23. A half-century long conflict was ended in Columbia.
  24. The first-ever Olympic refugee team competed in Rio’s summer Olympics.
  25. Gestures of reconciliation between the U.S. and Japan over Hiroshima and Pearl Harbour were made with visits by President Obama and Prime Minister Shinzo Abe.
  26. 2016 didn't suckA former slave and African-American abolitionist, Harriet Tubman, will replace the image of slave-holding Andrew Jackson on the front of U.S. $20 bills.
  27. Every major grocery store and fast-food joint in the U.S. has vowed to use only cage-free eggs by 2025.
  28. Elephants, porpoises, rays, and parrots are amongst some of the animals that will receive the strongest protection thanks to an agreement between 183 countries.
  29. Manatees, Yellowstone’s Grizzly Bears, the Columbian white-tailed deer, green sea turtles (in Florida and Mexico), and humpback whales have all made an improvement in numbers, moving up a rank from endangered to threatened (we still need to take care of them!).
  30. Tigers in the wild have increased in number for the first time in 100 years.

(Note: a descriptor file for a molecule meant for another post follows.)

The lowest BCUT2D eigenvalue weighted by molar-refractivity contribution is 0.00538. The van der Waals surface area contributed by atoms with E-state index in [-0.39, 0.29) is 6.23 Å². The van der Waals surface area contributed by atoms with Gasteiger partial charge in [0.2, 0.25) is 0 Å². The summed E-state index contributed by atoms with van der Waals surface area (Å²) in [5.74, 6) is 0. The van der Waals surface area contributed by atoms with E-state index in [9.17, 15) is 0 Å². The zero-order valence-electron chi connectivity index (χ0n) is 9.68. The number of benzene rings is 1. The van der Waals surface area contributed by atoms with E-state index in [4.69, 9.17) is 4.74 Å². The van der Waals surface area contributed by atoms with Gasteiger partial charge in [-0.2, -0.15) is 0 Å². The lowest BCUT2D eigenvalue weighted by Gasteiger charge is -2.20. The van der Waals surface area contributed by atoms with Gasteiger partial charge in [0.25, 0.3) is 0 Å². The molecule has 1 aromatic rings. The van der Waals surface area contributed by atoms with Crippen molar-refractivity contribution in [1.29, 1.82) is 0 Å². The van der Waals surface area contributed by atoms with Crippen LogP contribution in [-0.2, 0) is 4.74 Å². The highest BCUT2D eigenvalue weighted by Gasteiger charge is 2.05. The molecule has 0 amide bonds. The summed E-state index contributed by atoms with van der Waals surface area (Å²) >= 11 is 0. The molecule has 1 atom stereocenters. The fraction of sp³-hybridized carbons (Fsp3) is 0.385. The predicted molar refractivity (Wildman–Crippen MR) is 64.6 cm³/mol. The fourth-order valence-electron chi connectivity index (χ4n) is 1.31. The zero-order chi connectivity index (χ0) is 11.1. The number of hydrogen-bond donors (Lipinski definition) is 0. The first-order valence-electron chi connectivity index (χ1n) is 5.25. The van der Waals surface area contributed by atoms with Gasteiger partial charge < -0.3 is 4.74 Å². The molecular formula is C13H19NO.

There are 52 stories linked here (1 a week for 2017, if you want) showing the good side of this past year. What other good stories from 2016 (in the news or personal) would you like to share?

 

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Easy and Healthy Christmas Breakfast

easy healthy Christmas breakfast

My aunt made these. Aren’t they beautiful?!

Sometimes people think that I eat healthy 24-7-365. I do eat healthy. But I do also indulge. Especially this time of year. It’s hard not to when sweets and treats are all around. And, why would I want to miss out? I don’t!

But sometimes even the delicious goodies get tiresome. I start to dislike feeling the sugar highs and lows. I remember why I like to eat healthy–I feel better! So, I back away from the boxes of chocolate, the decorated cookies, and the egg nog (I like the almond milk or coconut milk versions). And I look for my usual healthy food.

Healthy Christmas Breakfast

Oatmeal is my usual breakfast. I’ve mentioned that a few times in my blogs, and I use my rice cooker to make my oatmeal overnight

But sometimes I want to fancy it up a bit. This recipe offers a balance of healthy, while feeling like it’s a treat. I think I’m going to make this easy and healthy Christmas breakfast.

Apple Pie Oatmeal in a Slow Cooker